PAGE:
Bache Audio. Greg Belman, owner and designer of Bache Audio speakers, showed on his own this year rather than with his friend Alex Chorine of Alexus Audio. Alex had supplied his excellent electronics in years past but this year Greg wanted to demonstrate his speakers with a less expensive front end of Cocktail Audio X50D server ($2'495) and Cayin CS-55A integrated tube amp with onboard DAC ($2'499) powering Greg's Tribeca speakers ($5'600). He succeeded mightily! I Robot from the Alan Parsons Project sounded great with full mids, smooth highs from Greg's favoured Fostex tweeter and a solid bass foundation. I thought that this system was the best value at the show and sonically not too far behind the very best rooms.
Greg is a down-to-earth guy with a no-nonsense approach which perhaps doesn't strike a chord with the more elite reviewer crowd. I favorably reviewed his 002AB speakers and while I found them very appealing, I pointed out to him that its widebander was not as revealing as my Bastanis. The next time we talked, Greg had upgraded to a Tang Band bamboo fiber cone modified by Bache. I was flattered that he took my comment to heart.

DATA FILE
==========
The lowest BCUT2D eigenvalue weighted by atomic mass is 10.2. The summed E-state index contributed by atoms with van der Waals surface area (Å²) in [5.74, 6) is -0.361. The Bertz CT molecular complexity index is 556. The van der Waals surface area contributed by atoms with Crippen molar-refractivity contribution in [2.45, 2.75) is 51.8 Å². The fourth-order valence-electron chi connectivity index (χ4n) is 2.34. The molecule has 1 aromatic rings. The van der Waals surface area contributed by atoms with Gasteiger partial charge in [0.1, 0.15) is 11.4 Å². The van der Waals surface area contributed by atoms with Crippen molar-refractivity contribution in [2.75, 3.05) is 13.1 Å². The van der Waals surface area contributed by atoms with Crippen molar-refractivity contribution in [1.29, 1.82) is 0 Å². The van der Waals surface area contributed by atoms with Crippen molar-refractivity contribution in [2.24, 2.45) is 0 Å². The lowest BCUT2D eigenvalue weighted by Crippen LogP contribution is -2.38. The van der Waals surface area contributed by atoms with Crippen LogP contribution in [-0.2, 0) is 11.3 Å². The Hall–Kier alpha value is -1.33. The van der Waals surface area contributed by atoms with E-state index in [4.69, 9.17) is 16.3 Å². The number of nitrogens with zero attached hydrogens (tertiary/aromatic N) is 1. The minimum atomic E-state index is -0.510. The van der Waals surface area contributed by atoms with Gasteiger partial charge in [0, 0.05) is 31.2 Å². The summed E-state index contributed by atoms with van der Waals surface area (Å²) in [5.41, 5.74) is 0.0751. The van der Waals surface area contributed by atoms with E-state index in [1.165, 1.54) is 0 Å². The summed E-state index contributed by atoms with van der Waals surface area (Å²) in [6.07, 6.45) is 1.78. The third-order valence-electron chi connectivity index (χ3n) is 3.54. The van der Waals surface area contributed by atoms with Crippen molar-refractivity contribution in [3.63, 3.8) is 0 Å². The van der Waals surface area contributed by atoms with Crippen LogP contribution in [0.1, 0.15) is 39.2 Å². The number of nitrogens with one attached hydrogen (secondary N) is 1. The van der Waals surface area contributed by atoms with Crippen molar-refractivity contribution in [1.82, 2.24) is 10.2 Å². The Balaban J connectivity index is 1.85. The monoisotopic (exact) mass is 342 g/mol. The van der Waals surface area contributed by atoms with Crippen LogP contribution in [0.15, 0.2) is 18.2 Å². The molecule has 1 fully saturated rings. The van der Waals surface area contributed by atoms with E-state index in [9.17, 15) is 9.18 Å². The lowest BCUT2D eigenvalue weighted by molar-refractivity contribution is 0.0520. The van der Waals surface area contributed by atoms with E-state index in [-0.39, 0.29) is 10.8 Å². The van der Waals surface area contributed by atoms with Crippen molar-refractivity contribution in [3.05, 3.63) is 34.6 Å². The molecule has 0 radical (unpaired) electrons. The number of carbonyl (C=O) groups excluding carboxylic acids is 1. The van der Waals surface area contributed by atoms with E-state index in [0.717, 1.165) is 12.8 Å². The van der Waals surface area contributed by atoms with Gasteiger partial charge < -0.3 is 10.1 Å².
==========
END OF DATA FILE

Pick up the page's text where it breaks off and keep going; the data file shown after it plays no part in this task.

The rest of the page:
Vinnie Rossi/Triode Wire Labs/Harbeth. The gang of Vinnie Rossi, Pete Grzybowski of Triode Wire Labs and Walt Swanbon of Fidelis Music Systems have been showing together regularly to have everything dialed in well. Vinnie showed his new L2 Signature preamplifier ($14'995, optional L2 DAC and L2 phono stage $3,495/ea.). His personal Palmer turntable did vinyl duty. Two Harbeth speaker models were on demo from importer Fidelis, the Monitor 40.2 ($17'990) and the little P3ESR ($2'890) with a Tron Trager stand ($1'695 for 40.2).
Show reports often overlook cables but these guys do a good job pointing out the contributions of their favoured Triode Wire Labs which here meant Obsession NCF Statement power cords ($1'399/ea.), American speaker cables (starting at $699/pr), Spirit interconnects ($399/pr) and Discrete digital interconnect ($299). The speakers were set up in a nearfield arrangement with the center front seat about 5 feet from them. As I confided to Vinnie before, I'm not a big fan of British monitor speakers. Nothing against Harbeth but my taste and system have gravitated to what might be the polar opposite, i.e. Bastanis open baffles.